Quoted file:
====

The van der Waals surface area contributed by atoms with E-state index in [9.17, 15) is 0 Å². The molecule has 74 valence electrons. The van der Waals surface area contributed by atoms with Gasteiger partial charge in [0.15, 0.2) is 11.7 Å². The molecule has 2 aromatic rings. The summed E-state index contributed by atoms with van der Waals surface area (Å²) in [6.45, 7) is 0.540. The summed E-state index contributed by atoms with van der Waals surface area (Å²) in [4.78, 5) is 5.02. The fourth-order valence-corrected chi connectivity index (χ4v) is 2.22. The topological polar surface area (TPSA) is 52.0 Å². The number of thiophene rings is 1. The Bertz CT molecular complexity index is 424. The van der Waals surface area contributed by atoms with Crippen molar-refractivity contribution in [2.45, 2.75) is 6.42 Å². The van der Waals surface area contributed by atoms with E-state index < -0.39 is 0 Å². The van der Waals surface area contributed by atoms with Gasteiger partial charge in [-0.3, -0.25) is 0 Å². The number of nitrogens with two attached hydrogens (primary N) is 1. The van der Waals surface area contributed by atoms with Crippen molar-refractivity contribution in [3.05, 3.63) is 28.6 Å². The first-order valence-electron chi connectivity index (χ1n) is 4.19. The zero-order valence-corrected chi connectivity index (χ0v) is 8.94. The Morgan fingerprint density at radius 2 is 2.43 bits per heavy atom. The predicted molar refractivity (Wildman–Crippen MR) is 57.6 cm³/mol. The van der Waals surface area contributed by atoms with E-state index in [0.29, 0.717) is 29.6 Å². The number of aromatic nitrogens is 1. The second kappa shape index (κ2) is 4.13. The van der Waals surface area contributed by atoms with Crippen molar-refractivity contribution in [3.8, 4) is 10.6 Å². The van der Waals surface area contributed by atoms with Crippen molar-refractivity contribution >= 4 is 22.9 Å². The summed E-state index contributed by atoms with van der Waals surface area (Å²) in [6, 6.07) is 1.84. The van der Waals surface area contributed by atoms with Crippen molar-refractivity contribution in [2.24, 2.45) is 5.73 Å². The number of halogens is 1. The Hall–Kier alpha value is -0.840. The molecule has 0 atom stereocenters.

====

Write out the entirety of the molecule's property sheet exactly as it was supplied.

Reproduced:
The van der Waals surface area contributed by atoms with E-state index in [9.17, 15) is 0 Å². The molecule has 74 valence electrons. The van der Waals surface area contributed by atoms with Gasteiger partial charge in [0.15, 0.2) is 11.7 Å². The molecule has 2 aromatic rings. The summed E-state index contributed by atoms with van der Waals surface area (Å²) in [6.45, 7) is 0.540. The summed E-state index contributed by atoms with van der Waals surface area (Å²) in [4.78, 5) is 5.02. The fourth-order valence-corrected chi connectivity index (χ4v) is 2.22. The topological polar surface area (TPSA) is 52.0 Å². The number of thiophene rings is 1. The Bertz CT molecular complexity index is 424. The van der Waals surface area contributed by atoms with Crippen molar-refractivity contribution in [2.45, 2.75) is 6.42 Å². The van der Waals surface area contributed by atoms with E-state index < -0.39 is 0 Å². The van der Waals surface area contributed by atoms with Gasteiger partial charge in [-0.3, -0.25) is 0 Å². The number of nitrogens with two attached hydrogens (primary N) is 1. The van der Waals surface area contributed by atoms with Crippen molar-refractivity contribution in [3.05, 3.63) is 28.6 Å². The first-order valence-electron chi connectivity index (χ1n) is 4.19. The zero-order valence-corrected chi connectivity index (χ0v) is 8.94. The Morgan fingerprint density at radius 2 is 2.43 bits per heavy atom. The predicted molar refractivity (Wildman–Crippen MR) is 57.6 cm³/mol. The van der Waals surface area contributed by atoms with E-state index in [0.29, 0.717) is 29.6 Å². The number of aromatic nitrogens is 1. The second kappa shape index (κ2) is 4.13. The van der Waals surface area contributed by atoms with Crippen molar-refractivity contribution in [3.8, 4) is 10.6 Å². The van der Waals surface area contributed by atoms with Crippen molar-refractivity contribution >= 4 is 22.9 Å². The summed E-state index contributed by atoms with van der Waals surface area (Å²) in [6, 6.07) is 1.84. The van der Waals surface area contributed by atoms with Crippen molar-refractivity contribution in [2.24, 2.45) is 5.73 Å². The number of halogens is 1. The Hall–Kier alpha value is -0.840. The molecule has 0 atom stereocenters.